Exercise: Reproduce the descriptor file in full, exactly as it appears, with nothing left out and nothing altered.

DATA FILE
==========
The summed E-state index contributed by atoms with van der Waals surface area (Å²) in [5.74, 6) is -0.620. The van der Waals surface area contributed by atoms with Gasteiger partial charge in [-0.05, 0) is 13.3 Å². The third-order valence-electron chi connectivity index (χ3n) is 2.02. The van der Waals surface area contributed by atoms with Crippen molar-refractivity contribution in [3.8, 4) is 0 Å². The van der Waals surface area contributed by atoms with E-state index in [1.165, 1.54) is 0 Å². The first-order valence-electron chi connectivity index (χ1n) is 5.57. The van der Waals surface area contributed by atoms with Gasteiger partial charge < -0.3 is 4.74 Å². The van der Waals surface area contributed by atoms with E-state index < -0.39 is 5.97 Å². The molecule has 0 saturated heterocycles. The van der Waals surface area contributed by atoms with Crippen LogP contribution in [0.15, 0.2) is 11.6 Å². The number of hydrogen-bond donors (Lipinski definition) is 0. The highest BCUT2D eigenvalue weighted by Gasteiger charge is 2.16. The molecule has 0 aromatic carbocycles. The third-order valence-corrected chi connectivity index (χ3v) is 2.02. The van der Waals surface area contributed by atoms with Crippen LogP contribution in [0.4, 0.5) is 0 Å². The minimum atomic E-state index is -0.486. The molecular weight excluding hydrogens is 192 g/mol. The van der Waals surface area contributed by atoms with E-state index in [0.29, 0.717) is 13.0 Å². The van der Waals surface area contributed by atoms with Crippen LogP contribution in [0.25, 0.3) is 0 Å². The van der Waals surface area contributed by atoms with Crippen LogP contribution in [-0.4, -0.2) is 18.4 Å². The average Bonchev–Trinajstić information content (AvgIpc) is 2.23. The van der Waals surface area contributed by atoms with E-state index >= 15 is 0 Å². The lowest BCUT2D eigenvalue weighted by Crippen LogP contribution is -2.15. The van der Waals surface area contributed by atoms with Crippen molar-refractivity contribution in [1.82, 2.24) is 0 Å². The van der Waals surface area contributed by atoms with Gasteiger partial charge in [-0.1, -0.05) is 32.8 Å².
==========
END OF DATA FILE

The summed E-state index contributed by atoms with van der Waals surface area (Å²) in [5.74, 6) is -0.620. The van der Waals surface area contributed by atoms with Gasteiger partial charge in [-0.05, 0) is 13.3 Å². The third-order valence-electron chi connectivity index (χ3n) is 2.02. The van der Waals surface area contributed by atoms with Crippen molar-refractivity contribution in [3.8, 4) is 0 Å². The van der Waals surface area contributed by atoms with E-state index in [1.165, 1.54) is 0 Å². The first-order valence-electron chi connectivity index (χ1n) is 5.57. The van der Waals surface area contributed by atoms with Gasteiger partial charge < -0.3 is 4.74 Å². The van der Waals surface area contributed by atoms with E-state index < -0.39 is 5.97 Å². The molecule has 0 saturated heterocycles. The van der Waals surface area contributed by atoms with Crippen LogP contribution in [0.15, 0.2) is 11.6 Å². The number of hydrogen-bond donors (Lipinski definition) is 0. The highest BCUT2D eigenvalue weighted by Gasteiger charge is 2.16. The molecule has 0 aromatic carbocycles. The third-order valence-corrected chi connectivity index (χ3v) is 2.02. The van der Waals surface area contributed by atoms with Crippen LogP contribution in [0.4, 0.5) is 0 Å². The minimum atomic E-state index is -0.486. The molecular weight excluding hydrogens is 192 g/mol. The van der Waals surface area contributed by atoms with E-state index in [0.29, 0.717) is 13.0 Å². The van der Waals surface area contributed by atoms with Crippen LogP contribution in [0.25, 0.3) is 0 Å². The van der Waals surface area contributed by atoms with Crippen LogP contribution in [-0.4, -0.2) is 18.4 Å². The average Bonchev–Trinajstić information content (AvgIpc) is 2.23. The van der Waals surface area contributed by atoms with E-state index >= 15 is 0 Å². The lowest BCUT2D eigenvalue weighted by Crippen LogP contribution is -2.15. The van der Waals surface area contributed by atoms with Crippen molar-refractivity contribution in [1.82, 2.24) is 0 Å². The van der Waals surface area contributed by atoms with Gasteiger partial charge in [-0.1, -0.05) is 32.8 Å².